Heckler and Koch introduced their MP7 Personal Defense Weapon in 2001 chambered for their proprietary 4.6×30mm cartridge. A new cartridge designed to meet NATO requirements published in 1989, as these requirements call for a personal defense weapon (PDW) class firearm, with a greater ability to defeat body armor than current weapons limited to conventional pistol cartridges. The 4.6x30mm proprietary cartridge was developed jointly by HK and Royal Ordnance (RO), HK’s parent company and a division of BAE Systems. The standard full metal jacket bottleneck cartridge has a 2.7 g bullet with an alloy core and a steel copper plated jacket. Muzzle velocity is approximately 2,000 feet per second (600 m/s). There are also special loadings available that include the Law Enforcement Hollow Point, and the DM11 Penetrator Ultimate Combat round.

The MP7 is gas operated using a short stroke piston and rotating bolt. Barrel length is 7.1-inches (180mm). The weapon is fed from a detachable box magazine available in 20, 30 and 40 round capacities. The full auto cyclic rate is 950 rounds per minute. The weapon weighs 2.76 pounds (1.25kg) with magazine; overall length with the stock extended is 25.1-inches (638mm) with the stock folded the length is reduced to 16.3-inches (415mm). Since introduced, the MP7 has been updated. The current production versions are the MP7A1 and the MP7A2.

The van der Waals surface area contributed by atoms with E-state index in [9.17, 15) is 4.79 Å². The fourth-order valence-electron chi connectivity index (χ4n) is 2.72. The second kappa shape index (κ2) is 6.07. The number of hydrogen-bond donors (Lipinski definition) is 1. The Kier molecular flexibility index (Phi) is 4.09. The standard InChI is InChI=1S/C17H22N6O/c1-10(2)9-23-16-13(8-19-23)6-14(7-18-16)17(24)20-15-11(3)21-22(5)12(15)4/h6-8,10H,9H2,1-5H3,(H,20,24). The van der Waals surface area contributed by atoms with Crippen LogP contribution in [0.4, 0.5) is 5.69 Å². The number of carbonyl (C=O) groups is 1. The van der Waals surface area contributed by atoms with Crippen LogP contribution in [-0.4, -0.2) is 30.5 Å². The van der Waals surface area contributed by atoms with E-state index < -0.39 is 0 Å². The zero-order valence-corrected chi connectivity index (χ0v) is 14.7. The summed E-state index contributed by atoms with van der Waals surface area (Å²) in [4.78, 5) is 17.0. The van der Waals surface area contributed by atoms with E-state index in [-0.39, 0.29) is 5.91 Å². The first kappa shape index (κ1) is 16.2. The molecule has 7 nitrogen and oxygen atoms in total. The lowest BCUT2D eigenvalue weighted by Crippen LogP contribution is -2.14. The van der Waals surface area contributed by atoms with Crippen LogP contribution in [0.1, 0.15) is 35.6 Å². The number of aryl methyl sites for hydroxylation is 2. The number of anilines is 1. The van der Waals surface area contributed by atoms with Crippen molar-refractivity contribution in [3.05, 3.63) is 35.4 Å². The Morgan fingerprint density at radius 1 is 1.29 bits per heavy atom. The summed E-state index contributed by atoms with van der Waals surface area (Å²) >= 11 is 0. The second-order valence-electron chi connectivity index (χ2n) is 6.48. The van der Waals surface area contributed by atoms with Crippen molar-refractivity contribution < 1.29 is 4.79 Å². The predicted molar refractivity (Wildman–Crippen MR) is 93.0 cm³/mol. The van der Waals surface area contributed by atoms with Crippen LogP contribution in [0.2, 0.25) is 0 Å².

There were other attempts at developing a personal defense weapon, however, few have progressed past the experimental stage.

Colt introduced the 5.56x45mm XM177E1 during the Vietnam War. The weapon was a short barrel variant of the standard issue M16. The concept has evolved into today’s M4 Commando, popular with many law enforcement agencies.

Colt attempted to enter the PDW market during the 1990s with their Mini Assault Rifle System or MARS. The prototype weapon was based on the proven M16 rifle, chambered for an experimental 5.56×30mm MARS cartridge. The MARS cartridge fired a 55-grain projectile at a velocity of 2,592 feet per second (790 m/s).
ST Kinetics of Singapore developed a multi-caliber, delayed blow-back submachine gun designated as a Compact Personal Weapon or CPW. The loaded weight of the CPW with a 30-round magazine is only 4.4 pounds (2.0kg). The weapon is select-fire, with a full-auto cyclic rate of fire of 900 to 1100 rounds per minute. Barrel length is 7-inches (180mm) with an open prong flash hider, overall length is 13.78-inches (350mm). Although the original prototype was chambered in 9×19mm, the weapon was designed for easy conversion to either 5.7×28mm or 4.6×30mm cartridges.

Another variation of the M16 offered by Colt was the basic weapon reconfigured to fire 9mm cartridges. The 9mm/M16 was available in several configurations including the “Briefcase or DOE Department of Energy” model pictured.